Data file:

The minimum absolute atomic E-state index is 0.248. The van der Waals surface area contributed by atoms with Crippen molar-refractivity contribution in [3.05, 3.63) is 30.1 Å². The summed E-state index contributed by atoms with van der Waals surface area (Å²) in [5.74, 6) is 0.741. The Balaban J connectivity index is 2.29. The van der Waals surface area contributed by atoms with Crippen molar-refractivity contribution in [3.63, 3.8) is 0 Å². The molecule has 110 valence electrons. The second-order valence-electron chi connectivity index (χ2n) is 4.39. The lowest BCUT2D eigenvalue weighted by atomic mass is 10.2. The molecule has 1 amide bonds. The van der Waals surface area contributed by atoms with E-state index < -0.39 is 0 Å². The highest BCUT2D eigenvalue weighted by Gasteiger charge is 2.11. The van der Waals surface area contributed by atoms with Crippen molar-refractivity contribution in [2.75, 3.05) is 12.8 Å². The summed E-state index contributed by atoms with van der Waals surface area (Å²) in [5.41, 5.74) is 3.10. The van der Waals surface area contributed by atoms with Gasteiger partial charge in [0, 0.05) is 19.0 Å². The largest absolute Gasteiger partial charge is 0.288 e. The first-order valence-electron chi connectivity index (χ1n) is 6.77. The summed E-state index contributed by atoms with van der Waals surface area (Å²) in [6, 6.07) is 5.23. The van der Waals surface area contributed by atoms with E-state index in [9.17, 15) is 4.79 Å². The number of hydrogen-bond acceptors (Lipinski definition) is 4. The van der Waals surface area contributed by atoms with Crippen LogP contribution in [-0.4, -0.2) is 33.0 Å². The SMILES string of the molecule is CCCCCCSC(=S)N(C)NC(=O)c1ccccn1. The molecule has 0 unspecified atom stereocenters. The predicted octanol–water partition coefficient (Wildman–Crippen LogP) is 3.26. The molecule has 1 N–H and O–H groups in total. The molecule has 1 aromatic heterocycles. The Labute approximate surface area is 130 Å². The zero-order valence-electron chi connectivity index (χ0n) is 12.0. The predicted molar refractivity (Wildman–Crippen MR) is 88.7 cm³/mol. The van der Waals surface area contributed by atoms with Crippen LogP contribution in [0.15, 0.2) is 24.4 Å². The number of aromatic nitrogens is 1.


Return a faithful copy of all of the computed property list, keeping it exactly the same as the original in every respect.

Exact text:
The minimum absolute atomic E-state index is 0.248. The van der Waals surface area contributed by atoms with Crippen molar-refractivity contribution in [3.05, 3.63) is 30.1 Å². The summed E-state index contributed by atoms with van der Waals surface area (Å²) in [5.74, 6) is 0.741. The Balaban J connectivity index is 2.29. The van der Waals surface area contributed by atoms with Crippen molar-refractivity contribution in [3.63, 3.8) is 0 Å². The molecule has 110 valence electrons. The second-order valence-electron chi connectivity index (χ2n) is 4.39. The lowest BCUT2D eigenvalue weighted by atomic mass is 10.2. The molecule has 1 amide bonds. The van der Waals surface area contributed by atoms with E-state index < -0.39 is 0 Å². The highest BCUT2D eigenvalue weighted by Gasteiger charge is 2.11. The van der Waals surface area contributed by atoms with Crippen molar-refractivity contribution in [2.75, 3.05) is 12.8 Å². The summed E-state index contributed by atoms with van der Waals surface area (Å²) in [5.41, 5.74) is 3.10. The van der Waals surface area contributed by atoms with Gasteiger partial charge in [0, 0.05) is 19.0 Å². The largest absolute Gasteiger partial charge is 0.288 e. The first-order valence-electron chi connectivity index (χ1n) is 6.77. The summed E-state index contributed by atoms with van der Waals surface area (Å²) in [6, 6.07) is 5.23. The van der Waals surface area contributed by atoms with E-state index in [9.17, 15) is 4.79 Å². The number of hydrogen-bond acceptors (Lipinski definition) is 4. The van der Waals surface area contributed by atoms with Crippen LogP contribution in [-0.4, -0.2) is 33.0 Å². The SMILES string of the molecule is CCCCCCSC(=S)N(C)NC(=O)c1ccccn1. The molecule has 0 unspecified atom stereocenters. The predicted octanol–water partition coefficient (Wildman–Crippen LogP) is 3.26. The molecule has 1 N–H and O–H groups in total. The molecule has 1 aromatic heterocycles. The Labute approximate surface area is 130 Å². The zero-order valence-electron chi connectivity index (χ0n) is 12.0. The predicted molar refractivity (Wildman–Crippen MR) is 88.7 cm³/mol. The van der Waals surface area contributed by atoms with Crippen LogP contribution in [0.15, 0.2) is 24.4 Å². The number of aromatic nitrogens is 1.